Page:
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Ground zero

Ground zero is the exact location on the ground marking the detonation point of any bomb; in the case of a bomb designed to explode in the air, it refers to the point on the ground directly below the bomb at the moment of detonation.

Since it is the impact point for the bomb, it is, of course, the point of highest damage. Around that spot are drawn concentric circles showing how far out from the impact point the circle is.

The term has chiefly come to be associated with nuclear explosions, but is also used for earthquakes, epidemics and other disasters.

It was military slang used at the Trinity site where the weapon tower was at point 'zero' and moved into general use very shortly after the end of World War II (see nuclear weapons).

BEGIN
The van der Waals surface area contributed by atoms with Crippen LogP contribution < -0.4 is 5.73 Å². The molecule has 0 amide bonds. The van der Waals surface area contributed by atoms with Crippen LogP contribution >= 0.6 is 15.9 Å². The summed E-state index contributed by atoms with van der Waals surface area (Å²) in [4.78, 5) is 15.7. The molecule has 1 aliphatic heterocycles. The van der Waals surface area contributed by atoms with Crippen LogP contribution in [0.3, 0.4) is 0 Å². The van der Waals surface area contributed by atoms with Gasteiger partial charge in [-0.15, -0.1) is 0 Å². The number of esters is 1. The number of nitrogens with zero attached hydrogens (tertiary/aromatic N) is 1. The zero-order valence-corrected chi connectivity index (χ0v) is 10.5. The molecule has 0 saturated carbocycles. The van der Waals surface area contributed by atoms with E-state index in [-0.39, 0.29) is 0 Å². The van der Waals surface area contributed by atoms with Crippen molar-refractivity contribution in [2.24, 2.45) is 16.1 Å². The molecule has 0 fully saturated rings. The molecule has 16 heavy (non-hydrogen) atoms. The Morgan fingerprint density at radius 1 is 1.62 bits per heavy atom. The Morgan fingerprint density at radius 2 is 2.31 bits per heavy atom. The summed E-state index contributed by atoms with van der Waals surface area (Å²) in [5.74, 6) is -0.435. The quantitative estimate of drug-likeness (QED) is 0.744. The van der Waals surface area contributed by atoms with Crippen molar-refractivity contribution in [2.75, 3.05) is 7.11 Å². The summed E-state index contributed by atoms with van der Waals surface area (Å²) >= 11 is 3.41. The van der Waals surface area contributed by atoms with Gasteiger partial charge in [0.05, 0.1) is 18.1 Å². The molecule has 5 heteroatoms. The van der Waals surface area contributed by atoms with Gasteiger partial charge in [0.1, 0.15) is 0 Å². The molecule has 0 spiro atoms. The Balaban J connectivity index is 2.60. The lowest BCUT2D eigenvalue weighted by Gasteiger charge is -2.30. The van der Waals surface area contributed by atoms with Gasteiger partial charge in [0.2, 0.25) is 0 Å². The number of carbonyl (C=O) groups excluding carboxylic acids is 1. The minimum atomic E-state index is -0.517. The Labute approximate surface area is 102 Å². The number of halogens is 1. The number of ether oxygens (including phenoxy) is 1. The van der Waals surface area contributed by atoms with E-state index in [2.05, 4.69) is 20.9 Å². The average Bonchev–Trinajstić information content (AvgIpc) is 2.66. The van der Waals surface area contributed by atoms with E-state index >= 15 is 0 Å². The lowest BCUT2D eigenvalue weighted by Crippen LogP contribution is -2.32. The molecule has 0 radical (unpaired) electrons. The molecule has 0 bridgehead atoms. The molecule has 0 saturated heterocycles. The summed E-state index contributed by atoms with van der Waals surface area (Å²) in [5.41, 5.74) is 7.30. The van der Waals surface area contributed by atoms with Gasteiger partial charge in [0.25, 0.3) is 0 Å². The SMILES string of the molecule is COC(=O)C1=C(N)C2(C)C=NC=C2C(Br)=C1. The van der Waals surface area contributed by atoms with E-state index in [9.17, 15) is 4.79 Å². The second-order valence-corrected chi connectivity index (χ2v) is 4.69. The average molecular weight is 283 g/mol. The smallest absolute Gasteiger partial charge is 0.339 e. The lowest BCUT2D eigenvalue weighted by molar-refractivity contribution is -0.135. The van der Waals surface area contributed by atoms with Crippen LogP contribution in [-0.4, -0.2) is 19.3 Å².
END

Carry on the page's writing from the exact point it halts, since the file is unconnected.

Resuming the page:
World Trade Center

Western journalists—ever eager to label subjects with short, catchy terms—applied the term to describe the former site of the World Trade Center, which was destroyed in the September 11, 2001 terrorist attacks. Rescue workers at the site of the collapse avoided this term as insensitive, disrepectful, even offensive, to those that died. The phrase "The Pile", as in the pile of rubble that was left after the buildings collapsed, was the term used by the rescue workers themselves. See World Trade Center site for reconstruction news.

Other uses

The term is also apparently used by members of the U.S. armed forces to describe the open space at the center of The Pentagon, in a blackly humorous reference to the likelihood of its being a nuclear weapons target in any nuclear war.

There is also a film named Ground Zero. This film is about a documentary filmer who gets into trouble after filming at a site in Australia used by Great Britain for nuclear tests using aboriginal population as guinea pigs,

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